The book gathers together everything Derleth wrote--articles, reviews, editorials--about the comics, including the (low-distribution) series of published articles (c. 1945) that together make an embryonic version of the book Derleth always wanted (per catalogs printed as early as 1941), but never did publish separately: COMICS IN AMERICA. Derleth does refer occasionally to early comic books, but this primarily is a book about the comic strips, from their inception in the newspapers until the 1960s. It is a substantial book, though in instances Derleth covers some of the same ground, which also features a lengthy bio-biblio essay about Derleth re his fascination with comics.
Comics in America by August Derleth is aimed at two audiences primarily: first, enthusiasts and compleatists who wish to explore this hitherto nearly unknown facet of August Derleth’s fascinating personality and history; and second, aficionados, or simply interested readers, who know the comics already, but who might appreciate this early proponent of the subject.
August Derleth in a writing career that began at age 15, in 1924, until his untimely death in on July 4, 1971, never left his roots in Sauk City, Wisconsin. He wrote and edited more than 150 books and co-founded a publishing company, Arkham House Publishers in 1939 devoted to fantasy fiction. He was also for many years the literary editor and a columnist for the Capital Times of Madison, Wisconsin. Derleth was one of the most versatile and important writers about middle America of his time.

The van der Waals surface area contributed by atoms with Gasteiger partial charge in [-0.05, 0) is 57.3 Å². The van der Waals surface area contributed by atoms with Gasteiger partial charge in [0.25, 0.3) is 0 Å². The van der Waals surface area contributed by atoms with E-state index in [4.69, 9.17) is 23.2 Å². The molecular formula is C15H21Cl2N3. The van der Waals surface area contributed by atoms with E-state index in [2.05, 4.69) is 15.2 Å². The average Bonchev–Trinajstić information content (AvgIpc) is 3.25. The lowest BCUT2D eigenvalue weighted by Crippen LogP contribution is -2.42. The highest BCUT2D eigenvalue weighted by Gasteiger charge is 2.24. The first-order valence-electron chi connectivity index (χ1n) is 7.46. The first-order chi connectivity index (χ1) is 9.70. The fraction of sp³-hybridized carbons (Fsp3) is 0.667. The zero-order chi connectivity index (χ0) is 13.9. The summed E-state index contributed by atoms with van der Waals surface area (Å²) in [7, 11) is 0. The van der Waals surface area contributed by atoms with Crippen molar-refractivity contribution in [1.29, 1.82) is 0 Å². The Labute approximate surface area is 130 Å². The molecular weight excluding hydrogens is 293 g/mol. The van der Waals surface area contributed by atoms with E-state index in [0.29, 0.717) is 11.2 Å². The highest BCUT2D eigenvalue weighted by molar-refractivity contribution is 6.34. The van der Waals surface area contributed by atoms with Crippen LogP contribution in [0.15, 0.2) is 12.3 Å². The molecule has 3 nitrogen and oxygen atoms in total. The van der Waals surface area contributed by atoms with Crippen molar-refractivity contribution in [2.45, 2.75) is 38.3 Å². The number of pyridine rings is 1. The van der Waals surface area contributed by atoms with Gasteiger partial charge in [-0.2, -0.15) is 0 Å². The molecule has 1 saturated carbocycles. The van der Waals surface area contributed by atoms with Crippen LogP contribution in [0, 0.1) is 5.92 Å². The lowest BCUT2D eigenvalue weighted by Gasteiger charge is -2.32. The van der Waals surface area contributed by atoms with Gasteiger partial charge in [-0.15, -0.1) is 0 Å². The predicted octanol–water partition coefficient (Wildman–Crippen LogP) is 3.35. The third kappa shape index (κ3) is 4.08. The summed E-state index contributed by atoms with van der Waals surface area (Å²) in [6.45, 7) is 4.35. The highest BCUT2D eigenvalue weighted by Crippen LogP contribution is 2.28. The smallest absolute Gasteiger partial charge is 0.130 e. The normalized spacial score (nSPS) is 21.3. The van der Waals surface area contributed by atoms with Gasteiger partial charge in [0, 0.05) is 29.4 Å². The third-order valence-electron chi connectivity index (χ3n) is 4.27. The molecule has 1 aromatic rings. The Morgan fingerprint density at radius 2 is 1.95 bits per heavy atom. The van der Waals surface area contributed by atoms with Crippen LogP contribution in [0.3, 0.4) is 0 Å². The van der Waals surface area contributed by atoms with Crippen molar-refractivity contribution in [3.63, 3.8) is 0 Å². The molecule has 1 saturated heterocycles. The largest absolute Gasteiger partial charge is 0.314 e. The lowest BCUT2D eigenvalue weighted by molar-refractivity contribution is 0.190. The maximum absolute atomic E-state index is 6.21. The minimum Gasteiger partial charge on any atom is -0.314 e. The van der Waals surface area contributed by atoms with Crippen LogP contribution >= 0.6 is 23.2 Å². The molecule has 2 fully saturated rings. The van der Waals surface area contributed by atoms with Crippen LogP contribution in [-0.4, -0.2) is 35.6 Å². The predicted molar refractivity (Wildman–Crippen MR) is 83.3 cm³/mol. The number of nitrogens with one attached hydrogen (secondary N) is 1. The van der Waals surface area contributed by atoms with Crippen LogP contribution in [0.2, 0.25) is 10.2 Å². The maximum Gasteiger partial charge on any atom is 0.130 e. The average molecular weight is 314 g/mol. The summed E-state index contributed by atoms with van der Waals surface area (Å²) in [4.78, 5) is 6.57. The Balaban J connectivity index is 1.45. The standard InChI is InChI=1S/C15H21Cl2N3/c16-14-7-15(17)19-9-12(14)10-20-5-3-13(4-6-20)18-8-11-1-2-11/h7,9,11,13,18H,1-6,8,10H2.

August Derleth’s famed Sac Prairie Saga that includes such outstanding journals as Walden West, Return to Walden West, Wisconsin Country; novels like Evening in Spring, Shield of the Valiant, Still is the Summer Night; short story collections like Sac Prairie People, Country Growth, Wisconsin in their Bones; and many books of fiction and non-fiction for young readers.
John D. Haefele is author of August Derleth Redux and (scheduled for 2011) A Look Behind the Derleth Mythos. He is a longtime member of the Esoteric Order of Dagon amateur press association devoted to the works H. P. Lovecraft, and has written articles for August Derleth Society Newsletter, The Cimmerian, Weird Fiction Review and other journals. With hopes of one day becoming a fiction writer, but only after completing his ambitious Derleth scheme, John joined Allied Authors, a Wisconsin writing group that dates back to the 1930s.
John is married with children and lives in a home governed by black cat Spooker who tolerates a dog named Lucy.